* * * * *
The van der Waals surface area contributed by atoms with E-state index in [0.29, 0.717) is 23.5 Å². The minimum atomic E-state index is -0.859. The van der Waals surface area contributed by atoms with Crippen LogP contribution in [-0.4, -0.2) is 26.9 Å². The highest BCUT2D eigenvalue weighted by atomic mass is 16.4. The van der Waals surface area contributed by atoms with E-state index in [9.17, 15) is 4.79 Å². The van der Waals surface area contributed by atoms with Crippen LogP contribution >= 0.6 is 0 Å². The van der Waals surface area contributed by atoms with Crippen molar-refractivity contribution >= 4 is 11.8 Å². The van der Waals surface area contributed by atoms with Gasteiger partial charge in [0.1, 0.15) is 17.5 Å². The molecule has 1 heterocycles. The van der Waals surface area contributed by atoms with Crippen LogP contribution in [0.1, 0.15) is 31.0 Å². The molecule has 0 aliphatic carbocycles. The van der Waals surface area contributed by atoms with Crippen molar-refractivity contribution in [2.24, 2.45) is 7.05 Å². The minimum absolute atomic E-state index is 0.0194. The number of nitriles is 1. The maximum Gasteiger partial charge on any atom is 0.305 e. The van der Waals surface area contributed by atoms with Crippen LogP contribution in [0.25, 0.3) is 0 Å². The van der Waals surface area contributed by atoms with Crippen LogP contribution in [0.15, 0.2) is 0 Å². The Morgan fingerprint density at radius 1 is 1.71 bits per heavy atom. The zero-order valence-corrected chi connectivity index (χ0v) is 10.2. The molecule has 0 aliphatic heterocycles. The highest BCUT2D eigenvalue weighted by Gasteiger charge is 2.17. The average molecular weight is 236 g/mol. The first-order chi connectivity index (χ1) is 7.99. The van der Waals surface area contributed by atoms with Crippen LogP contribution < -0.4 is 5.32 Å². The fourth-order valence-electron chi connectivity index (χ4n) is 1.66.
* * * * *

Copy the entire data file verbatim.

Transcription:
The van der Waals surface area contributed by atoms with E-state index in [0.29, 0.717) is 23.5 Å². The minimum atomic E-state index is -0.859. The van der Waals surface area contributed by atoms with Crippen LogP contribution in [-0.4, -0.2) is 26.9 Å². The highest BCUT2D eigenvalue weighted by atomic mass is 16.4. The van der Waals surface area contributed by atoms with E-state index in [9.17, 15) is 4.79 Å². The van der Waals surface area contributed by atoms with Crippen LogP contribution >= 0.6 is 0 Å². The van der Waals surface area contributed by atoms with Crippen molar-refractivity contribution >= 4 is 11.8 Å². The van der Waals surface area contributed by atoms with Gasteiger partial charge in [0.1, 0.15) is 17.5 Å². The molecule has 1 heterocycles. The van der Waals surface area contributed by atoms with Crippen LogP contribution in [0.1, 0.15) is 31.0 Å². The molecule has 0 aliphatic carbocycles. The van der Waals surface area contributed by atoms with Crippen molar-refractivity contribution in [2.24, 2.45) is 7.05 Å². The minimum absolute atomic E-state index is 0.0194. The number of nitriles is 1. The maximum Gasteiger partial charge on any atom is 0.305 e. The van der Waals surface area contributed by atoms with Crippen LogP contribution in [0.25, 0.3) is 0 Å². The van der Waals surface area contributed by atoms with Crippen LogP contribution in [0.15, 0.2) is 0 Å². The Morgan fingerprint density at radius 1 is 1.71 bits per heavy atom. The zero-order valence-corrected chi connectivity index (χ0v) is 10.2. The molecule has 0 aliphatic heterocycles. The highest BCUT2D eigenvalue weighted by Gasteiger charge is 2.17. The average molecular weight is 236 g/mol. The first-order chi connectivity index (χ1) is 7.99. The van der Waals surface area contributed by atoms with Crippen LogP contribution < -0.4 is 5.32 Å². The fourth-order valence-electron chi connectivity index (χ4n) is 1.66.